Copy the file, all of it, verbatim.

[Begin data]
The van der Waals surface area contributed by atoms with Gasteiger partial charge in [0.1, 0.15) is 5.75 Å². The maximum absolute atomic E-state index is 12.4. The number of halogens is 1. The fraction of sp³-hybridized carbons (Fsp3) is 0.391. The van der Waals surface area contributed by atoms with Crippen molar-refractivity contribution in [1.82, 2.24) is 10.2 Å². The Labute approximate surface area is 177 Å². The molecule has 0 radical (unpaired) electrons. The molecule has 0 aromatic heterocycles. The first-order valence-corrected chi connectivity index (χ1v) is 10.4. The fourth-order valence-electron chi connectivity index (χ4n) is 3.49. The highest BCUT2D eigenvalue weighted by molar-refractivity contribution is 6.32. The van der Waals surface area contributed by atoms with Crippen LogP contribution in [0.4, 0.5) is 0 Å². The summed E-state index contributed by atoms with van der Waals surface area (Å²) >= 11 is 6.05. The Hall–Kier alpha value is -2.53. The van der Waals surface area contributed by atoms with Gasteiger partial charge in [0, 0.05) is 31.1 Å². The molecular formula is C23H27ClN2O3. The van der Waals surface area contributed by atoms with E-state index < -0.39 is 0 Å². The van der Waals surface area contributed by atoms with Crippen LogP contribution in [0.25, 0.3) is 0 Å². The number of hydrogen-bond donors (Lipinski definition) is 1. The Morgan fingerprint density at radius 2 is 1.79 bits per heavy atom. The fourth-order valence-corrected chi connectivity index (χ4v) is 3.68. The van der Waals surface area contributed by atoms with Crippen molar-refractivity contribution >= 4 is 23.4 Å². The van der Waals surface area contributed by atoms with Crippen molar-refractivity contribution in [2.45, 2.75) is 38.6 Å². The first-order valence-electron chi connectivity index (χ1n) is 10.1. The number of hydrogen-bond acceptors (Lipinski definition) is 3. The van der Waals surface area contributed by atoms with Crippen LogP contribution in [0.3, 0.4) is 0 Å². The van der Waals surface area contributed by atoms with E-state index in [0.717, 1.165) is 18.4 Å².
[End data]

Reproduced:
The van der Waals surface area contributed by atoms with Gasteiger partial charge in [0.1, 0.15) is 5.75 Å². The maximum absolute atomic E-state index is 12.4. The number of halogens is 1. The fraction of sp³-hybridized carbons (Fsp3) is 0.391. The van der Waals surface area contributed by atoms with Crippen molar-refractivity contribution in [1.82, 2.24) is 10.2 Å². The Labute approximate surface area is 177 Å². The molecule has 0 radical (unpaired) electrons. The molecule has 0 aromatic heterocycles. The first-order valence-corrected chi connectivity index (χ1v) is 10.4. The fourth-order valence-electron chi connectivity index (χ4n) is 3.49. The highest BCUT2D eigenvalue weighted by molar-refractivity contribution is 6.32. The van der Waals surface area contributed by atoms with Crippen LogP contribution in [0.4, 0.5) is 0 Å². The summed E-state index contributed by atoms with van der Waals surface area (Å²) >= 11 is 6.05. The Hall–Kier alpha value is -2.53. The van der Waals surface area contributed by atoms with Gasteiger partial charge in [0, 0.05) is 31.1 Å². The molecular formula is C23H27ClN2O3. The van der Waals surface area contributed by atoms with E-state index < -0.39 is 0 Å². The van der Waals surface area contributed by atoms with Crippen LogP contribution in [0.25, 0.3) is 0 Å². The number of hydrogen-bond donors (Lipinski definition) is 1. The Morgan fingerprint density at radius 2 is 1.79 bits per heavy atom. The fourth-order valence-corrected chi connectivity index (χ4v) is 3.68. The van der Waals surface area contributed by atoms with Crippen molar-refractivity contribution >= 4 is 23.4 Å². The van der Waals surface area contributed by atoms with Crippen molar-refractivity contribution in [2.45, 2.75) is 38.6 Å². The first-order valence-electron chi connectivity index (χ1n) is 10.1. The number of hydrogen-bond acceptors (Lipinski definition) is 3. The van der Waals surface area contributed by atoms with Crippen LogP contribution in [0.3, 0.4) is 0 Å². The van der Waals surface area contributed by atoms with E-state index in [0.717, 1.165) is 18.4 Å².